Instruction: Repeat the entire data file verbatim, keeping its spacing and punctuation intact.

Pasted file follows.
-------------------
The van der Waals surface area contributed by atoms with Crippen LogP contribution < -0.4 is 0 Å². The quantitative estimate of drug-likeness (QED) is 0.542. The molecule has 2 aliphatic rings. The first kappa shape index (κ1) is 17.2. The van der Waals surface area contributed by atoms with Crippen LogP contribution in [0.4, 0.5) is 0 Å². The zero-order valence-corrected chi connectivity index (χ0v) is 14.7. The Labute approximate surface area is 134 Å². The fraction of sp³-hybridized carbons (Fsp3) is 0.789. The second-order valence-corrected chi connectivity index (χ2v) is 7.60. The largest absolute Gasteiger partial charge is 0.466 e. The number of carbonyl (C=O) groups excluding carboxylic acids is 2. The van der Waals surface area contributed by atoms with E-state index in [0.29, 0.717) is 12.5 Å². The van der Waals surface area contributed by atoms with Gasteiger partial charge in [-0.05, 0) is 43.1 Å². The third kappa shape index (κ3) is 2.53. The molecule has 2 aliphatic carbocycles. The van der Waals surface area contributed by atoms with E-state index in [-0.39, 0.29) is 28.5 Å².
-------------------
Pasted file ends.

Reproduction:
The van der Waals surface area contributed by atoms with Crippen LogP contribution < -0.4 is 0 Å². The quantitative estimate of drug-likeness (QED) is 0.542. The molecule has 2 aliphatic rings. The first kappa shape index (κ1) is 17.2. The van der Waals surface area contributed by atoms with Crippen LogP contribution in [0.4, 0.5) is 0 Å². The zero-order valence-corrected chi connectivity index (χ0v) is 14.7. The Labute approximate surface area is 134 Å². The fraction of sp³-hybridized carbons (Fsp3) is 0.789. The second-order valence-corrected chi connectivity index (χ2v) is 7.60. The largest absolute Gasteiger partial charge is 0.466 e. The number of carbonyl (C=O) groups excluding carboxylic acids is 2. The van der Waals surface area contributed by atoms with E-state index in [0.29, 0.717) is 12.5 Å². The van der Waals surface area contributed by atoms with Gasteiger partial charge in [-0.05, 0) is 43.1 Å². The third kappa shape index (κ3) is 2.53. The molecule has 2 aliphatic carbocycles. The van der Waals surface area contributed by atoms with E-state index in [-0.39, 0.29) is 28.5 Å².